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Deval Patrick Is A Long Shot. But He Does Have A Path To The White House

Democratic presidential candidate former Massachusetts Gov. Deval Patrick speaks to New Hampshire Secretary of State Bill Gardner, left, as he files to have his name listed on the New Hampshire primary ballot, Thursday, Nov. 14, 2019, in Concord, N.H. At right is his wife Diane Patrick. (Charles Krupa/AP)
Democratic presidential candidate former Massachusetts Gov. Deval Patrick speaks to New Hampshire Secretary of State Bill Gardner, left, as he files to have his name listed on the New Hampshire primary ballot, Thursday, Nov. 14, 2019, in Concord, N.H. At right is his wife Diane Patrick. (Charles Krupa/AP)

Deval Patrick is a genuinely gifted politician and he was reasonably successful in his two terms as Massachusetts governor. He fits perfectly into the party’s ideological spectrum: He’s a committed liberal, but he’s not too liberal. He has an appealing life story, complete with a Horatio Alger arc from the South Side of Chicago to success in politics and in the business world. Patrick is the perfect anti-Trump with his calm demeanor and his avoidance of partisan rhetoric.

And yet, the Democratic Party has let out a collective yawn in response to Patrick’s sudden announcement that he is joining the field vying for the 2020 presidential nomination.

Isn’t he the same guy who told WBUR last December that he wasn’t going to run because “the process is cruel”? In fairness, Patrick’s wife, Diane, had just undergone cancer surgery the month before. Still, it was easy to read into this interview that Patrick had concluded that he just wasn’t tough enough to endure the tortuous marathon of a nomination fight.

Patrick’s late entry reflects the wariness of party leaders toward the four candidates currently leading the race: Joe Biden, Pete Buttigieg, Bernie Sanders and Elizabeth Warren. Biden is old, undynamic and frequently embarrasses himself by saying things he later has to take back. Buttigieg is an appealing fresh face, but he’s only 37 years old and has limited experience in government. Sanders is even older than Biden, at 78, and recently had a heart attack. Ideologically, Warren is far to the left of most American voters.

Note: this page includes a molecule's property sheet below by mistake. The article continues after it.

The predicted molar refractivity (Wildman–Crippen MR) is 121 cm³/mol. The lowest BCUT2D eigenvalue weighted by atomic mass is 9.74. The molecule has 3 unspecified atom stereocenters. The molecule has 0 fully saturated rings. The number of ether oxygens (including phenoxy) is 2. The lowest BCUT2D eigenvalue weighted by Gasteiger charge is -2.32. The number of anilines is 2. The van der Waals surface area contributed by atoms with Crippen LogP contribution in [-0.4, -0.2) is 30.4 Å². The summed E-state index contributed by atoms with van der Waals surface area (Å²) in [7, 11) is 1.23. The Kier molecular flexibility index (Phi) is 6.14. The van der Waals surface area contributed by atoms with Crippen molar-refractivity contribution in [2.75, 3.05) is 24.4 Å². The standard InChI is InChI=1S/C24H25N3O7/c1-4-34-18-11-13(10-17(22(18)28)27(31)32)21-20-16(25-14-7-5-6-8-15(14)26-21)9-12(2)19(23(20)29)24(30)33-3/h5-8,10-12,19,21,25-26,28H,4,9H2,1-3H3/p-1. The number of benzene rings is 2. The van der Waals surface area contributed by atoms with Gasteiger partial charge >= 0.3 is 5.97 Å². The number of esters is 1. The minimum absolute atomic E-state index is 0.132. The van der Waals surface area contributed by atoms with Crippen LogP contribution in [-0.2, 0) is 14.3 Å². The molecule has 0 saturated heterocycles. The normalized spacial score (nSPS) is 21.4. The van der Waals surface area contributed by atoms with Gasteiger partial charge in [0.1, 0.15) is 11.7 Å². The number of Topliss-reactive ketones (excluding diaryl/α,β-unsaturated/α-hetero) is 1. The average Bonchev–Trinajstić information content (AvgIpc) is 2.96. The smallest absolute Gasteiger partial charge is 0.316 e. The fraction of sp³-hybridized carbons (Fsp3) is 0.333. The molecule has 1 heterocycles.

The dissatisfaction with the current candidates is largely an elite-driven concern; most rank-and-file Democrats have found candidates they’re enthusiastic about. Party leaders’ worry is well placed, though.

Long shot as it is, there is a plausible path forward for Patrick.

The “Medicare for All” proposal pushed by Warren and Sanders is particularly problematic for the general election. It’s much more radical than the Affordable Care Act, which helped fuel a Republican landslide in the 2010 congressional elections. Brookings Institution scholar William Galston called Warren’s lengthy Medicare proposal, “the longest suicide note in recorded history.” Party elders love Biden but they view him as no match for the Republican onslaught that has already begun with President Trump’s sobriquet, “sleepy Joe.”

Long shot as it is, there is a plausible path forward for Patrick.